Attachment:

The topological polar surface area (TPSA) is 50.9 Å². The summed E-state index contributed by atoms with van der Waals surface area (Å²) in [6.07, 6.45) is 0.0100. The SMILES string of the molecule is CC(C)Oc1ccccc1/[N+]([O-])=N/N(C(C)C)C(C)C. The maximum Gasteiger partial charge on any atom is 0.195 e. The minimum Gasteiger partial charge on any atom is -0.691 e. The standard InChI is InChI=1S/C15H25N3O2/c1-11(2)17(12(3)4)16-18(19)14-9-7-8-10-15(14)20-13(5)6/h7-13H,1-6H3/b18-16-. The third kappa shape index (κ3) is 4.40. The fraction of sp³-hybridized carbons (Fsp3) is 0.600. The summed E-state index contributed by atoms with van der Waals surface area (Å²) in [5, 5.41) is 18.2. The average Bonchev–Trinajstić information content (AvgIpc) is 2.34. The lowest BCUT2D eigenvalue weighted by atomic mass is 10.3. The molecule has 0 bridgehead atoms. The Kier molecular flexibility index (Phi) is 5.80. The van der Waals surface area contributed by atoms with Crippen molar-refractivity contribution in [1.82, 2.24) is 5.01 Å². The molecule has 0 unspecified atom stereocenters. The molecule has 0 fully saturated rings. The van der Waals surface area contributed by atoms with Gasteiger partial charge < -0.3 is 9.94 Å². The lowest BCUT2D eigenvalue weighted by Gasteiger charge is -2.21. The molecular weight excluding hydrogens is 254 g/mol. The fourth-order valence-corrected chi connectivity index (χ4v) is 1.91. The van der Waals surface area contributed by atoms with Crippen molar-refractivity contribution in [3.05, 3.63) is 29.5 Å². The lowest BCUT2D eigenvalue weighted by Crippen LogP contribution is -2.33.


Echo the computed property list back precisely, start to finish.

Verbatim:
The topological polar surface area (TPSA) is 50.9 Å². The summed E-state index contributed by atoms with van der Waals surface area (Å²) in [6.07, 6.45) is 0.0100. The SMILES string of the molecule is CC(C)Oc1ccccc1/[N+]([O-])=N/N(C(C)C)C(C)C. The maximum Gasteiger partial charge on any atom is 0.195 e. The minimum Gasteiger partial charge on any atom is -0.691 e. The standard InChI is InChI=1S/C15H25N3O2/c1-11(2)17(12(3)4)16-18(19)14-9-7-8-10-15(14)20-13(5)6/h7-13H,1-6H3/b18-16-. The third kappa shape index (κ3) is 4.40. The fraction of sp³-hybridized carbons (Fsp3) is 0.600. The summed E-state index contributed by atoms with van der Waals surface area (Å²) in [5, 5.41) is 18.2. The average Bonchev–Trinajstić information content (AvgIpc) is 2.34. The lowest BCUT2D eigenvalue weighted by atomic mass is 10.3. The molecule has 0 bridgehead atoms. The Kier molecular flexibility index (Phi) is 5.80. The van der Waals surface area contributed by atoms with Crippen molar-refractivity contribution in [1.82, 2.24) is 5.01 Å². The molecule has 0 unspecified atom stereocenters. The molecule has 0 fully saturated rings. The van der Waals surface area contributed by atoms with Gasteiger partial charge < -0.3 is 9.94 Å². The lowest BCUT2D eigenvalue weighted by Gasteiger charge is -2.21. The molecular weight excluding hydrogens is 254 g/mol. The fourth-order valence-corrected chi connectivity index (χ4v) is 1.91. The van der Waals surface area contributed by atoms with Crippen molar-refractivity contribution in [3.05, 3.63) is 29.5 Å². The lowest BCUT2D eigenvalue weighted by Crippen LogP contribution is -2.33.